observer vs listener vs my own mix

Discussion in 'Java' started by antoine, Sep 13, 2006.

  1. antoine

    antoine Guest

    Hello,

    after having developped several graphical applications "that just work"
    (dirty code), I've decided to clean the code a bit, especially to
    separate business logic from graphic elements.

    one thing I've started to use heavily is "some kind" of observer /
    listener pattern to link data displayed in components to data hold in
    logical structures.

    for that, I actually don't really understand the difference between the
    Observers and Listeners. to me it appears that Events listened for by
    Listeners are fired on the Event Dispatching Thread, while using
    Observers implies I stay on the same thread. first, am I correct to say
    such thing ?

    on my end, I've implemented a mix of both methods, by creating
    interfaces that I could call "myObjectListener", that will define only
    one method: update(int source), and several public constants int
    describing the possible sources.

    I also define a notifyListeners(int source) and a
    addListener(myObjectListener l) in my BIG "business" element. listeners
    hold in a vector, and I use Iterator... (even though I have only ONE
    listener most of the time).

    in doing so, when element A changes in my BIG "business" element, I
    simply call a notifyListeners(source_A), that does a callback on all my
    listeners, calling for the "graphic" update of element A ONLY.

    question is simple: is that clean code ? what's wrong with all that ?

    I mean, it's working OK, I might be paranoid, but I'm pretty sure
    there's an argument against this method, so that's why I'm asking the
    experts of this group :)
    wouldn't there be a way to do this that would make more sense ? how can
    this compare to the Listeners / Observers patterns ?

    thanks for your feedback, hope I've been clear enough...

    -Antoine
    antoine, Sep 13, 2006
    #1
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  2. antoine

    Ed Guest

    antoine skrev:

    -snip-
    >
    > for that, I actually don't really understand the difference between the
    > Observers and Listeners. to me it appears that Events listened for by
    > Listeners are fired on the Event Dispatching Thread, while using
    > Observers implies I stay on the same thread. first, am I correct to say
    > such thing ?


    I don't know for sure, but to me the Swing Event/Listener mechanism is
    just an implementation of the general GOF Observer pattern; yes, in
    Swing Events are sent in the event dispatching thread, but that's not a
    rule of the general design pattern.

    >
    > on my end, I've implemented a mix of both methods, by creating
    > interfaces that I could call "myObjectListener", that will define only
    > one method: update(int source), and several public constants int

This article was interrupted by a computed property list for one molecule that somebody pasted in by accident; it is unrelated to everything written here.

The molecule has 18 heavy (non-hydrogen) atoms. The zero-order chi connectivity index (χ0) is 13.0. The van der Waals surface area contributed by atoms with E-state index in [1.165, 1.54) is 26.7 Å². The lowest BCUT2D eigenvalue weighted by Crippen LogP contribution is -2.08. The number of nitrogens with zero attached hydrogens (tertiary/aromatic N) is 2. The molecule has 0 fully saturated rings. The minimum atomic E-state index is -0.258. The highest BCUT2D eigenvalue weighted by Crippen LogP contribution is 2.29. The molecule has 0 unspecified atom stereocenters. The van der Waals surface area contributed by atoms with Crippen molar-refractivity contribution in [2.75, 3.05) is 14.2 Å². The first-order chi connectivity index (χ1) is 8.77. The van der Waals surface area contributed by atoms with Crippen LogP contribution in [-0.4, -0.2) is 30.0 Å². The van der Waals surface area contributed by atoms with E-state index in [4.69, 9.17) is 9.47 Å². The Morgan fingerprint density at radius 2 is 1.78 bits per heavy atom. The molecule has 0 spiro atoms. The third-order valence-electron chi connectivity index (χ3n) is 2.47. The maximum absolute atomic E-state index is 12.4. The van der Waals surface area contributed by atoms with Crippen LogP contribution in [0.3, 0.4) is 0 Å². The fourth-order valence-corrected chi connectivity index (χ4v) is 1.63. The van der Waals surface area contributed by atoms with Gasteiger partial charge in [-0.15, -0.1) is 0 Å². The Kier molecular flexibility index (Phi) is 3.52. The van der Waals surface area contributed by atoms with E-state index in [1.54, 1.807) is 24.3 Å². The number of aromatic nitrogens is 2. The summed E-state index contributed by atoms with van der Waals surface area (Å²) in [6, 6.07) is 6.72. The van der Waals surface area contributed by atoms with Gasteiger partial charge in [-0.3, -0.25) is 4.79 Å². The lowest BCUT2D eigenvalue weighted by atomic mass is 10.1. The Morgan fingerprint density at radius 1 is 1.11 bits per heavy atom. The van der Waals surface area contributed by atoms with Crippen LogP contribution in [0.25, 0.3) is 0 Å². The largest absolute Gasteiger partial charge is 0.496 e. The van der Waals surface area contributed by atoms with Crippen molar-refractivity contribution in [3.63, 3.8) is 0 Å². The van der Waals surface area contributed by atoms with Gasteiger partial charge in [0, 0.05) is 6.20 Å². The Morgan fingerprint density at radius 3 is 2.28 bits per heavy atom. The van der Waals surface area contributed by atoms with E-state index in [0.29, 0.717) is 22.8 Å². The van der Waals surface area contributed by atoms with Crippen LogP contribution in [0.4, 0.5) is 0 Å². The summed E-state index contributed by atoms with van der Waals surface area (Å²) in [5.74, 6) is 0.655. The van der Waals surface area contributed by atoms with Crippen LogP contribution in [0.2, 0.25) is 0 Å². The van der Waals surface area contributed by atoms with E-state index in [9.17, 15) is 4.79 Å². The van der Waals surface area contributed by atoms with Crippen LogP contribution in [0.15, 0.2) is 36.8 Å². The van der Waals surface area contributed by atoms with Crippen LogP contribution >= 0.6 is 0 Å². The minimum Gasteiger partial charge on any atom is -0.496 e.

> describing the possible sources.


    I'm not sure how this is a mix of the two cases you cite above, i.e.,
    the general case and the specific Swing implementation. What you define
    here and below sounds like a normal Observer pattern to me.

    >
    > I also define a notifyListeners(int source) and a
    > addListener(myObjectListener l) in my BIG "business" element. listeners
    > hold in a vector, and I use Iterator... (even though I have only ONE
    > listener most of the time).
    >
    > in doing so, when element A changes in my BIG "business" element, I
    > simply call a notifyListeners(source_A), that does a callback on all my
    > listeners, calling for the "graphic" update of element A ONLY.
    >
    > question is simple: is that clean code ? what's wrong with all that ?


    Did you check GOF for when the Observer pattern should be used and when
    it's overkill? I don't see anything specifically, "Wrong," with your
    approach that isn't, "Wrong," with the general design pattern.
    Essentially, if it's crucial for you to decouple your model from your
    view, then Observer is a fine way to go; the cost is basically the
    added complexity. It may be note-worthy that you mention later that you
    usually only have one listener; but even with no plans to expand the
    number of listeners in future, you may judge the encapsulation which
    the pattern affords you to be still worthwhile.

    Perhaps it might be useful to show an example of where Observer was
    overkill (in my opinion) and the alternative (stronger coupling between
    model and view) was more attractive - see:
    http://www.edmundkirwan.com/servlet/fractal/cs1/frac-cs100.html

    ..ed

    --
    www.EdmundKirwan.com - Home of The Fractal Class Composition.

    Download Fractality, free Java code analyzer:
    www.EdmundKirwan.com/servlet/fractal/frac-page130.html
    Ed, Sep 13, 2006
    #2
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